The Japanese culture is a multi-layered and complex system that has been developing within itself and forming new layers for thousands of years. When Westerners think of Japanese culture, perhaps one of the first images that spring to mind is one of an ancient Samurai warrior wielding his heavy sword, or perhaps they picture a young Geisha, pouring tea and serving sushi. While these elements do play some role in the entire concept of Japan as a whole, the entire meaning and history of the nation is larger than that.
This is a brief introduction to some concepts that would help define the role of public relations as practiced in Japan. Although the Japanese like to think of themselves as atune to nature, much of urban Japan is an industrialized, built-up mess. This is the result of ad hoc redevelopment after the war(1). In Japan, there is a word, omote, which refers to the public, formal, and conventional aspects of behavior(7). This can refer to ingrained patterns of behavior, such as how close to one another people stand, or who shakes whose hand first at a meeting. It also can allude to behavior in business affairs and events in a business setting. Ura, which is more valued, refers to the private, informal, and unconventional aspects of culture(7).
Japanese people see this mode of behavior as more valuable and meaningful, however, one only acts this way with close friends or family members.The Japanese value outside appearances very much. This is not to say that they do not value what is private and hidden, but much importance is placed on one's presentation and appearance.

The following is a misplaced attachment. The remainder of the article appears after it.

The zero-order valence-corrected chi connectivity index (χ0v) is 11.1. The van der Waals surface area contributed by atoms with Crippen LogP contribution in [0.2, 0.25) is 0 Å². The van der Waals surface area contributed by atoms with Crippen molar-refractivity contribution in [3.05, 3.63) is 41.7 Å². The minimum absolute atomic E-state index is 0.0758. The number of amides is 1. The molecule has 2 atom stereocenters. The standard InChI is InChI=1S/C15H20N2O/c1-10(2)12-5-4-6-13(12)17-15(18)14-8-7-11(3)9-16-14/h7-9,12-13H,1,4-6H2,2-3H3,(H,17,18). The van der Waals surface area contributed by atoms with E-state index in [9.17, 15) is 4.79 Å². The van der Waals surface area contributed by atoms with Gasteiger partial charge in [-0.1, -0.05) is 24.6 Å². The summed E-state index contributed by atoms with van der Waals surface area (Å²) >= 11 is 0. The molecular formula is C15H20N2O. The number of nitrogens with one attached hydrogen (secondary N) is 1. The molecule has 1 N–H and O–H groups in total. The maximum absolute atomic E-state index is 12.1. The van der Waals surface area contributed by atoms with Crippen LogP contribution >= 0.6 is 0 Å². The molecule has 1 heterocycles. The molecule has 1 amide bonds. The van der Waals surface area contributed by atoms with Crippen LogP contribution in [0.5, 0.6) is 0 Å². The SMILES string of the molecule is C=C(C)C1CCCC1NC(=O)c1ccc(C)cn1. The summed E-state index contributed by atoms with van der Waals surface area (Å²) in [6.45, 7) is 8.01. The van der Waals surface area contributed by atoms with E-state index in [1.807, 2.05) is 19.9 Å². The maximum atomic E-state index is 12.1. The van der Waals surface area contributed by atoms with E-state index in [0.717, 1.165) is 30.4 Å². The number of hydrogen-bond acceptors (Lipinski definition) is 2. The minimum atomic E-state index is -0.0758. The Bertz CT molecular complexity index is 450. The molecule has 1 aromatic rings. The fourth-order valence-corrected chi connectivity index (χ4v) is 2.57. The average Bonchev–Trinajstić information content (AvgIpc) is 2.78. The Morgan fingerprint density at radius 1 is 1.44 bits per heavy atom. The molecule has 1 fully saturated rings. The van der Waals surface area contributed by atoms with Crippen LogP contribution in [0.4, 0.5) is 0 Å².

To demonstrate this point, the Japanese businessman is compared to a Samurai warrior or kamikaze pilot in "The Idea of Japan, " "The Japanese know that you never come to a negotiation showing your true nature. To deal effectively with you, they must find this out...It's a game of masks at which the Japanese are adept."(3) The book goes on to cite Japan's defeat in World War II as an open wound, and the Japanese are looking to reassert themselves through their new economic power(3).
Social ranking and status play a part in many major institutions that one goes through in a lifetime. In Japan, everyone is aware of everyone else's age. In some companies, newsletters that display the ages of employees are produced for internal distribution(1). Vertical ranking, based mainly on age, determines everything from the location of desks in a classroom to the order in which cups of tea are distributed. These rankings are even pervasive in the language, which has different ways of addressing others in regard to their age, whether older or younger(1).
Traditionally, the Japanese place great importance on the concept of wa, or group harmony. The value of the common greater good is more important than valuing one's own needs. This principle is applied in schools, as well as social groups and, later in life, the workplace(7).
The inferior partner in a relationship, whether personal or business, must allay their own wants, thoughts, and opinions to that of the superior, so as not to cause the superior to lose face or be humiliated. The appearance, or tatemae, is more important than the reality, or honne. Although this may appear as hypocritical or negative to the eyes of westerners, to the Japanese this may be completely normal(2).
Introduction | Basics of Japanese Culture | Organizational Structure